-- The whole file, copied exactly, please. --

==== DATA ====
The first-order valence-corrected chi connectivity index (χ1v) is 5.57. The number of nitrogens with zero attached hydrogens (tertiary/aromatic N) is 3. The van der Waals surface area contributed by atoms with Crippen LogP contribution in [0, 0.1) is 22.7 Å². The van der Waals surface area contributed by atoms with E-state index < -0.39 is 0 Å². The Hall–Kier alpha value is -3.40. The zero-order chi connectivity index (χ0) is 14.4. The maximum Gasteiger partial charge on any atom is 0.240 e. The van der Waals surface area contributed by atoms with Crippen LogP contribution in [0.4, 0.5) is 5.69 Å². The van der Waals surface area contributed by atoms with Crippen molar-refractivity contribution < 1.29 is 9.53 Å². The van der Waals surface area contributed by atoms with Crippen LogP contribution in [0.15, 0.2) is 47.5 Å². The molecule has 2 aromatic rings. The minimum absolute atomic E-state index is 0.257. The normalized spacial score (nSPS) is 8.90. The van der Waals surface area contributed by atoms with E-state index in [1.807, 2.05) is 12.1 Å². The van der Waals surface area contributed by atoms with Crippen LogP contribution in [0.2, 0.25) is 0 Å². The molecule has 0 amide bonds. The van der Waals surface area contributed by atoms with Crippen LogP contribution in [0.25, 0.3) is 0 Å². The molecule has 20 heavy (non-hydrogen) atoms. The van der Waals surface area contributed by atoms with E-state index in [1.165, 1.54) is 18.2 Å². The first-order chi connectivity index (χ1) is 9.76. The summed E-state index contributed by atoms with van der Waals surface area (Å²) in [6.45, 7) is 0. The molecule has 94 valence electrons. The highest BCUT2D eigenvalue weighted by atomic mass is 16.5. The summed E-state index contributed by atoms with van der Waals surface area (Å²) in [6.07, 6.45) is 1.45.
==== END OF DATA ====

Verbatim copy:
The first-order valence-corrected chi connectivity index (χ1v) is 5.57. The number of nitrogens with zero attached hydrogens (tertiary/aromatic N) is 3. The van der Waals surface area contributed by atoms with Crippen LogP contribution in [0, 0.1) is 22.7 Å². The van der Waals surface area contributed by atoms with E-state index < -0.39 is 0 Å². The Hall–Kier alpha value is -3.40. The zero-order chi connectivity index (χ0) is 14.4. The maximum Gasteiger partial charge on any atom is 0.240 e. The van der Waals surface area contributed by atoms with Crippen LogP contribution in [0.4, 0.5) is 5.69 Å². The van der Waals surface area contributed by atoms with Crippen molar-refractivity contribution < 1.29 is 9.53 Å². The van der Waals surface area contributed by atoms with Crippen LogP contribution in [0.15, 0.2) is 47.5 Å². The molecule has 2 aromatic rings. The minimum absolute atomic E-state index is 0.257. The normalized spacial score (nSPS) is 8.90. The van der Waals surface area contributed by atoms with E-state index in [1.807, 2.05) is 12.1 Å². The van der Waals surface area contributed by atoms with Crippen LogP contribution in [0.2, 0.25) is 0 Å². The molecule has 0 amide bonds. The van der Waals surface area contributed by atoms with Crippen LogP contribution in [0.25, 0.3) is 0 Å². The molecule has 20 heavy (non-hydrogen) atoms. The van der Waals surface area contributed by atoms with E-state index in [1.165, 1.54) is 18.2 Å². The first-order chi connectivity index (χ1) is 9.76. The summed E-state index contributed by atoms with van der Waals surface area (Å²) in [6.45, 7) is 0. The molecule has 94 valence electrons. The highest BCUT2D eigenvalue weighted by atomic mass is 16.5. The summed E-state index contributed by atoms with van der Waals surface area (Å²) in [6.07, 6.45) is 1.45.